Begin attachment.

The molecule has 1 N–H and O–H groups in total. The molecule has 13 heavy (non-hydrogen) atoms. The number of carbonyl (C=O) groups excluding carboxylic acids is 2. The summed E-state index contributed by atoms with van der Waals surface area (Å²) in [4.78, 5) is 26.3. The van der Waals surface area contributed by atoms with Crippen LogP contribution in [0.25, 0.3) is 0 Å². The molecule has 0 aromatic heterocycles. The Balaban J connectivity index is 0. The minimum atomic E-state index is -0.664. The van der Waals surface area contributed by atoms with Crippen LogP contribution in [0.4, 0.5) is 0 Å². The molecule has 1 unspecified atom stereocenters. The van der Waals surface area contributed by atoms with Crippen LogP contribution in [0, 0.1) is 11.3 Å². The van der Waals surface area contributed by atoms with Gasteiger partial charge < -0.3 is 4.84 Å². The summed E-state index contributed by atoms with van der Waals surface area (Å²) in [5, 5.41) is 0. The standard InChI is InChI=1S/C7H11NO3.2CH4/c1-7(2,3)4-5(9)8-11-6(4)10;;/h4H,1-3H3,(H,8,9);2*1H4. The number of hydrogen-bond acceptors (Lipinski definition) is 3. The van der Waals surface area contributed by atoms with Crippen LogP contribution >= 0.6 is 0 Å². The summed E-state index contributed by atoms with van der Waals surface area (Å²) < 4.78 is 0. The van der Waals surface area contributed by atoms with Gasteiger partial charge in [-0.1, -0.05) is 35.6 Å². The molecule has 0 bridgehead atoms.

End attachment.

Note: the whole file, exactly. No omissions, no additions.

The molecule has 1 N–H and O–H groups in total. The molecule has 13 heavy (non-hydrogen) atoms. The number of carbonyl (C=O) groups excluding carboxylic acids is 2. The summed E-state index contributed by atoms with van der Waals surface area (Å²) in [4.78, 5) is 26.3. The van der Waals surface area contributed by atoms with Crippen LogP contribution in [0.25, 0.3) is 0 Å². The molecule has 0 aromatic heterocycles. The Balaban J connectivity index is 0. The minimum atomic E-state index is -0.664. The van der Waals surface area contributed by atoms with Crippen LogP contribution in [0.4, 0.5) is 0 Å². The molecule has 1 unspecified atom stereocenters. The van der Waals surface area contributed by atoms with Crippen LogP contribution in [0, 0.1) is 11.3 Å². The van der Waals surface area contributed by atoms with Gasteiger partial charge < -0.3 is 4.84 Å². The summed E-state index contributed by atoms with van der Waals surface area (Å²) in [5, 5.41) is 0. The standard InChI is InChI=1S/C7H11NO3.2CH4/c1-7(2,3)4-5(9)8-11-6(4)10;;/h4H,1-3H3,(H,8,9);2*1H4. The number of hydrogen-bond acceptors (Lipinski definition) is 3. The van der Waals surface area contributed by atoms with Crippen LogP contribution >= 0.6 is 0 Å². The summed E-state index contributed by atoms with van der Waals surface area (Å²) < 4.78 is 0. The van der Waals surface area contributed by atoms with Gasteiger partial charge in [-0.1, -0.05) is 35.6 Å². The molecule has 0 bridgehead atoms.